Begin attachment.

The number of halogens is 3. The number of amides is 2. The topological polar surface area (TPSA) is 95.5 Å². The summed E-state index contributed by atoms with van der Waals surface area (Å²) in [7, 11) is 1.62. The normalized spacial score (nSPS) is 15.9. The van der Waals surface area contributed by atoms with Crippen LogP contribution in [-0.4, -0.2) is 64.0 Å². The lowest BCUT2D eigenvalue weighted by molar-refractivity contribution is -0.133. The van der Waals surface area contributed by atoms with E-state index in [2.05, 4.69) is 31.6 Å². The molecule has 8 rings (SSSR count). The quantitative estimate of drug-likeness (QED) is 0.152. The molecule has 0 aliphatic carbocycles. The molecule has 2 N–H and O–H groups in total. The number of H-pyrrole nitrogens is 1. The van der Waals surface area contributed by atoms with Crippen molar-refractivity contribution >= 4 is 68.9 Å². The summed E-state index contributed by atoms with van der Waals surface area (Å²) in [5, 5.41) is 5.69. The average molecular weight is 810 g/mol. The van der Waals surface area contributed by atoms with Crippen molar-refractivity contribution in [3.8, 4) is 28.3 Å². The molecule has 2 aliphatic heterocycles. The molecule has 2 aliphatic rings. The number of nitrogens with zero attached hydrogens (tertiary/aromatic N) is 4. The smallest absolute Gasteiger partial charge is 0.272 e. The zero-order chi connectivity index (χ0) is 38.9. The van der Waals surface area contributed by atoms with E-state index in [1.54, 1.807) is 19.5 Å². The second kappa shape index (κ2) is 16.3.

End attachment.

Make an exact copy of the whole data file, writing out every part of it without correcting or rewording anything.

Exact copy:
The number of halogens is 3. The number of amides is 2. The topological polar surface area (TPSA) is 95.5 Å². The summed E-state index contributed by atoms with van der Waals surface area (Å²) in [7, 11) is 1.62. The normalized spacial score (nSPS) is 15.9. The van der Waals surface area contributed by atoms with Crippen LogP contribution in [-0.4, -0.2) is 64.0 Å². The lowest BCUT2D eigenvalue weighted by molar-refractivity contribution is -0.133. The van der Waals surface area contributed by atoms with E-state index in [2.05, 4.69) is 31.6 Å². The molecule has 8 rings (SSSR count). The quantitative estimate of drug-likeness (QED) is 0.152. The molecule has 0 aliphatic carbocycles. The molecule has 2 N–H and O–H groups in total. The number of H-pyrrole nitrogens is 1. The van der Waals surface area contributed by atoms with Crippen molar-refractivity contribution >= 4 is 68.9 Å². The summed E-state index contributed by atoms with van der Waals surface area (Å²) in [5, 5.41) is 5.69. The average molecular weight is 810 g/mol. The van der Waals surface area contributed by atoms with Crippen molar-refractivity contribution in [3.8, 4) is 28.3 Å². The molecule has 2 aliphatic heterocycles. The molecule has 2 aliphatic rings. The number of nitrogens with zero attached hydrogens (tertiary/aromatic N) is 4. The smallest absolute Gasteiger partial charge is 0.272 e. The zero-order chi connectivity index (χ0) is 38.9. The van der Waals surface area contributed by atoms with E-state index in [1.54, 1.807) is 19.5 Å². The second kappa shape index (κ2) is 16.3.